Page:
Chef José Andrés wanted to cook paella as a child, but his father, Mariano, wouldn’t let him.
“He put me in charge of the fire,” said the famed epicurean on NBC’s “Today” show Tuesday morning. “Never of the cooking. Why? My dad told me one day, if you are able to control the fire, then, only then, you can you do anything you want with your life. Control your fire first. Find your fire, and then you can do the cooking.”
The metaphor became a guiding adage for Andrés, who found his fire using food to connect people and help those in need.
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Andrés, who was nominated for the 2019 Nobel Peace Prize, founded World Central Kitchen in 2010 after the devastating earthquake in Haiti killed thousands of people and left as many displaced and without basic necessities. Since then, he’s provided aid and meals to affected communities in Puerto Rico, Brazil, Cuba, the Dominican Republic, Nicaragua, among others.
He also owns 30 restaurants in the United States and Mexico, including “Little Spain,” a market that recently opened at Hudson Yards in New York City.
Now that Andrés is allowed to cook, he made a version of his father’s paella for school students who participate in the Wellness in the Schools Program, an organization that provides nutritious food and health education to students in New York, New Jersey, Florida and California, on “Today.”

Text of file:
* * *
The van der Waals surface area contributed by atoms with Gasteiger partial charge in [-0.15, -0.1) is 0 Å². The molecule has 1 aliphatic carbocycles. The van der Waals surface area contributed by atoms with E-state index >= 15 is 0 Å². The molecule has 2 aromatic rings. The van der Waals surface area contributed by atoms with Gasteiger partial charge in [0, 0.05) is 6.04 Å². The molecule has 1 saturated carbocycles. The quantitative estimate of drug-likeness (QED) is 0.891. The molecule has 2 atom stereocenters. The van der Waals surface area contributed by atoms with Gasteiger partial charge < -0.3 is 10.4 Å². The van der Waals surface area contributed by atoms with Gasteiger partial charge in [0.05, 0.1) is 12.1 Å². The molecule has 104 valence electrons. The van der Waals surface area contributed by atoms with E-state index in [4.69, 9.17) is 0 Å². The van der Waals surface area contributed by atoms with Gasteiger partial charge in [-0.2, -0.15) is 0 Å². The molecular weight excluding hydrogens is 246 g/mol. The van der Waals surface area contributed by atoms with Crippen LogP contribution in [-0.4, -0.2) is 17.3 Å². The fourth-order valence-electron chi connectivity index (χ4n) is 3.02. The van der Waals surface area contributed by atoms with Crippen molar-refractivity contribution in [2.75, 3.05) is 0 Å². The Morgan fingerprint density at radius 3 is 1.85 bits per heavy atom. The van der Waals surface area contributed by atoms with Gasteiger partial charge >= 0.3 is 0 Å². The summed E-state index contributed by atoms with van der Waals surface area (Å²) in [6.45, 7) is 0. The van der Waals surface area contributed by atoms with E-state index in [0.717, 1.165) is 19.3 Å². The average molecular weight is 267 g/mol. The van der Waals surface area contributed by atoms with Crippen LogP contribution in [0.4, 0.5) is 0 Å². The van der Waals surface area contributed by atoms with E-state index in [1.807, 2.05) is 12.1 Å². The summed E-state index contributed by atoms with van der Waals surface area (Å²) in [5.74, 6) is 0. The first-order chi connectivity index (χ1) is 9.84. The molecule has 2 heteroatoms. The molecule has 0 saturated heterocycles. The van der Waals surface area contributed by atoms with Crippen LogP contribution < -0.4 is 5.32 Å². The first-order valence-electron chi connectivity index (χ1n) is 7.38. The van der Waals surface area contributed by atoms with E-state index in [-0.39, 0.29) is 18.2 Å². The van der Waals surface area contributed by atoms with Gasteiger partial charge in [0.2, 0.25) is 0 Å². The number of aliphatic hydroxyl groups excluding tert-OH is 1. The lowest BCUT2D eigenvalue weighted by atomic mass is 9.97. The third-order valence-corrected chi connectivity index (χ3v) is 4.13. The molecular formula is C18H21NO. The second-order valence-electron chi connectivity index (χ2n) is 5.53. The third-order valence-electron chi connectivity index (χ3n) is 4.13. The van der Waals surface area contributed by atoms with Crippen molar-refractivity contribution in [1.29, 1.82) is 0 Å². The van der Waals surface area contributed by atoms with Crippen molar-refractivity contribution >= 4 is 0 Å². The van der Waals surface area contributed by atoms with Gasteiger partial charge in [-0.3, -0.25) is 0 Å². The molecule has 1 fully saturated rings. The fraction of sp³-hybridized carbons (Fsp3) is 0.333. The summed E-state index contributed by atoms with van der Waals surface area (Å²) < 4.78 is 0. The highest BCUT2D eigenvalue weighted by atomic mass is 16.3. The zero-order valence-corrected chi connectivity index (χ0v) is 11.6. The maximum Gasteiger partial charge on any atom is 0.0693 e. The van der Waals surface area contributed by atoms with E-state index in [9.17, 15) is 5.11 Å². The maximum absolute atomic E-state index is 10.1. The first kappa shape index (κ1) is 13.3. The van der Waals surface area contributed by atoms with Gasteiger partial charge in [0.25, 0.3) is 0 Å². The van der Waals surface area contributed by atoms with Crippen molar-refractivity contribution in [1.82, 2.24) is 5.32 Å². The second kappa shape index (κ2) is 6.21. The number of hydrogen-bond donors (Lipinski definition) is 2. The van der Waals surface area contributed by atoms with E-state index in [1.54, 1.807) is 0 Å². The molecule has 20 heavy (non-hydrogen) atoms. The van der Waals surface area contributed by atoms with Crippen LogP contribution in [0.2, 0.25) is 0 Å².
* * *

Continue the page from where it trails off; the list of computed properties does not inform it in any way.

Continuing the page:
He explained that a traditional paella dish is made with chicken and rabbit, but the version he cooked is completely vegetable-based. It is one of the recipes featured in his new cookbook “Vegetables Unleashed,” which was released May 21.
“We’re bringing the bounty of the farms together in one pot,” Andrés said.
The book reflects how vegetables can be integrated into dishes in new, innovative and even delicious ways. In addition to the paella recipe, it also includes recipes for a fish-free “bouillabaisse” made with fennel, potatoes and tomatoes, as well as a “poke” bowl that uses beets instead of tuna.
Andrés’ father died in 2018 at 81, but his legacy lives on in the Spanish chef’s savory dishes.
“Everything I know about cooking — even though he was not a professional cook, he was a nurse, I owe that to him,” Andrés said.